Somehow, I manage to find the way out of the airport and on the right highway, headed the right direction. (Again, no the car did not have gps!) We settle in for what should be maybe an hour drive. Unfortunately, it is dark and we don't get to see much. I do know that there is water off to my right somewhere. We'll get to see more of this drive in about 3 days, when we bring the car back and board our flight for Istanbul, because that is an afternoon flight.
We arrive in Selçuk in just about an hour. Not a big town at all, I'm not worried about getting lost or turned around, but I'll be damned if I can find the hotel. We stop and ask someone at a gas station. He points and says 3 blocks, which gets us to the turn we want. We turn off the main road and head up the hill. Still no luck. Again we ask someone, and this guy says, "yes, it's hard to find" and then gives specific directions that get us to the hotel. Another test of our travel agent: "Yes, we've been expecting you" was the response I get from the guy. This place is more like a bed and breakfast. They only have 11 rooms, decorated very traditionally. Once again, everything that the travel agent has said and done, has been spot on. Very nice little place right across from St Johns Basilica. The Nilya. If you're planning on visiting ancient Ephesus, this place is a great start. The owners were wonderful folks, and I put them to the test. Not on purpose and certainly not at my pleasure, but they could not have been more hospitable. They went out of their way to help me feel comfortable.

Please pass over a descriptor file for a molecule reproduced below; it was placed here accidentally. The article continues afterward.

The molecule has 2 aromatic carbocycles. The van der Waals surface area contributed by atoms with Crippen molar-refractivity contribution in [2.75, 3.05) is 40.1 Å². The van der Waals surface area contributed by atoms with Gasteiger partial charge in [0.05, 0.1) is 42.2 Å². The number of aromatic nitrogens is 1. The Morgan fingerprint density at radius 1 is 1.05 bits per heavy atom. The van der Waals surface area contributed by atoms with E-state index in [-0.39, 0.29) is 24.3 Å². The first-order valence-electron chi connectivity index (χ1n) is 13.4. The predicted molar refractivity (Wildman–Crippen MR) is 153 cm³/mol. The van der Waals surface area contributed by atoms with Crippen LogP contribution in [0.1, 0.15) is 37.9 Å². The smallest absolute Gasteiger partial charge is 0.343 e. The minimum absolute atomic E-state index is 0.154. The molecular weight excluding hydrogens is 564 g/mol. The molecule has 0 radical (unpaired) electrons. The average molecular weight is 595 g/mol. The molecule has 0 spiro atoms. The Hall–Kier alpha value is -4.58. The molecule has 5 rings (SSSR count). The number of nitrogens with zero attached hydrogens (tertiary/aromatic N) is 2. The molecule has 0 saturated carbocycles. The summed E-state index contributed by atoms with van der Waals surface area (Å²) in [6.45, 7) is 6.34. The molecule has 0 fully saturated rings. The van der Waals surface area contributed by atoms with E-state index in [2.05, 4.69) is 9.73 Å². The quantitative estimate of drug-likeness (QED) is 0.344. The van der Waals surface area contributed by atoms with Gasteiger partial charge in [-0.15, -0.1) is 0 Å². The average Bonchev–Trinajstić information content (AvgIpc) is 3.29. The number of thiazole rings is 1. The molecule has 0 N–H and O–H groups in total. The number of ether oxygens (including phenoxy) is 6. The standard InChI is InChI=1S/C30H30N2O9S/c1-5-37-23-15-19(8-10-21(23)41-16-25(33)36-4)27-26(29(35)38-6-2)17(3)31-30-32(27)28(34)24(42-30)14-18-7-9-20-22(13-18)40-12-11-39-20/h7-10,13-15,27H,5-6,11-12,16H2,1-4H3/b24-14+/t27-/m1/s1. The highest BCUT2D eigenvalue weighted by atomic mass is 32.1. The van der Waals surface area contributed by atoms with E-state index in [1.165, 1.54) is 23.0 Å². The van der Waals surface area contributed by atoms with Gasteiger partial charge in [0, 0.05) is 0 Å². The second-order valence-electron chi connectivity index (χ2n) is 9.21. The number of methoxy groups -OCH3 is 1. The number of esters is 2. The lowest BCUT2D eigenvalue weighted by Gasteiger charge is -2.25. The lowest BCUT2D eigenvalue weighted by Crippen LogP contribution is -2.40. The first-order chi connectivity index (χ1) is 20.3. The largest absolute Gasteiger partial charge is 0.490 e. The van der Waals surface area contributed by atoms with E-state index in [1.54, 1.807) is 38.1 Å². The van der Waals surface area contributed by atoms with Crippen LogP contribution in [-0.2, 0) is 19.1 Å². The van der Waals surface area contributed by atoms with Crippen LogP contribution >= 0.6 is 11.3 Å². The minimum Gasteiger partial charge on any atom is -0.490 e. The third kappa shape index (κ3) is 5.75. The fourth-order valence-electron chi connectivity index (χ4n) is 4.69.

By the time we arrived at the hotel, it was getting late and it was time to eat. I wasn't sure if I was hungry or on the way to being sick. It had been quite some time since we had eaten, I knew it was time to eat, so I gave it a shot. We decided to walk to somewhere close (pretty much everything is close) and on the way down the hill, we meet a man who asks us where we are going. Believe me, by now, with all the hard sell Turks we've come across (one of the tactics they use is to befriend you, help you out and then say to you "visit my shop" to try and make you feel obligated, since they've already helped you) , we're a bit wary. The shops are closed and this guy seems genuine enough, but just the same, we just say "We are on our way to dinner". "Oh, let me show you a great spot" was his response. We say no thanks, we just going down the hill, and he is pretty insistant... no, determined... not quite sure what the right word is, but he was not going to leave us alone. He says this place is his favorite, it's right on the way to where he is going and is only a couple blocks farther than where we've said we are going. I don't like to be a snobby American tourist and am willing to try a local favorite, so we say okay. Sure enough, it's not much further and he leads us to this kebab place. He says goodnight and we thank him for being so kind. We order dinner, but this time I'm really starting to not feel so good. I thought it might be because I was so hungry, but once the food arrives, I'm not very hungry and not feeling good. I eat what I can, Joanne, by the way is feeling fine. It might not have been, no I KNOW it wasn't the best place we have eaten in Turkey, but I'm sure it was better than I remember. I have a bit of a hard time climbing up the hill to the hotel and by the time we get there, I'm sick. No doubt about it, I'm sick. Well, it's late and time for bed anyway, hopefully I'll feel better tomorrow.